In principle, the mountaineer’s work is simple: “To win the game he has first to reach the mountain’s summit,” said George Mallory, who took part in Britain’s first three attempts on Everest in the 1920s. “But, further, he has to descend in safety.”
The tension between these two goals — summiting while also surviving — makes the Himalayas context especially interesting (and relevant for companies also balancing multiple goals), says Lindred Leura Greer), an associate professor of organizational behavior at Stanford Graduate School of Business.
“Mountaineering provides an interesting setting, and an extreme one, in which you’re trying to win while also trying to mitigate loss,” Greer says. “This looks a lot like, say, a startup, where you’re trying to maximize to become a unicorn while at the same time trying to make sure the small details don’t pull you under.”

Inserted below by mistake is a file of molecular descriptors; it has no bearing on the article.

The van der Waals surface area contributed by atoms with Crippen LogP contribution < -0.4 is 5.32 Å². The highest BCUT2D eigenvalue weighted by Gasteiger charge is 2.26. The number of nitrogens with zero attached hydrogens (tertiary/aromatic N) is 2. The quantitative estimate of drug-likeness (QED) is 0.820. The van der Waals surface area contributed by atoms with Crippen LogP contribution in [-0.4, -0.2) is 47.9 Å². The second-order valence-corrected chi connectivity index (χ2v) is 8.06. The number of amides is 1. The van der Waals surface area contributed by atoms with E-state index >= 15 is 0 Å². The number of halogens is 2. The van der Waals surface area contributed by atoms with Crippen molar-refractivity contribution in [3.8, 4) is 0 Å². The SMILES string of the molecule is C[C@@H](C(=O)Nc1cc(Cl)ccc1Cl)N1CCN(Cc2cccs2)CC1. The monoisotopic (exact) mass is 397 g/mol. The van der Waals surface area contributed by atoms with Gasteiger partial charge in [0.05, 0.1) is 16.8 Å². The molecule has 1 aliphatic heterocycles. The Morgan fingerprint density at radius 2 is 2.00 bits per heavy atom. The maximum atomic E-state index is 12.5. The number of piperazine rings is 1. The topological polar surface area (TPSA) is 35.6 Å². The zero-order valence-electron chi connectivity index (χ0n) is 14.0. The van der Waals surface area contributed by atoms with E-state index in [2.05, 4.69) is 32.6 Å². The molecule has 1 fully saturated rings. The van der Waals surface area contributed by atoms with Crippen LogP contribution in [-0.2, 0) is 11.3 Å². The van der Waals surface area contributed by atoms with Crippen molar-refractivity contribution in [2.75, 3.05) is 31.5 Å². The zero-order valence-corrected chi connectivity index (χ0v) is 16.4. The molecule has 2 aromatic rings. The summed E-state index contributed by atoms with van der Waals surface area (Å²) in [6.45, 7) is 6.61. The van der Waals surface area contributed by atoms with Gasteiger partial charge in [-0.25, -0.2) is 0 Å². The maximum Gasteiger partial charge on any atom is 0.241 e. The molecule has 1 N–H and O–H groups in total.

Given this analogue, Greer and other researchers used mountain climbing as a lens to explore long-standing assumptions about group performance. For decades, academics have suggested a straightforward link between a group’s solidarity and its success: The more a group operates with a single mind, the better its execution.
But this is true only under certain conditions, according to an article in Organization Science. The paper was co-authored by Greer, Jennifer Chatman and Bernadette Doerr of Haas School of Business at the University of California, Berkeley, and Eliot Sherman of London Business School.
When the goal is simply to summit a mountain, the researchers found, a collectivis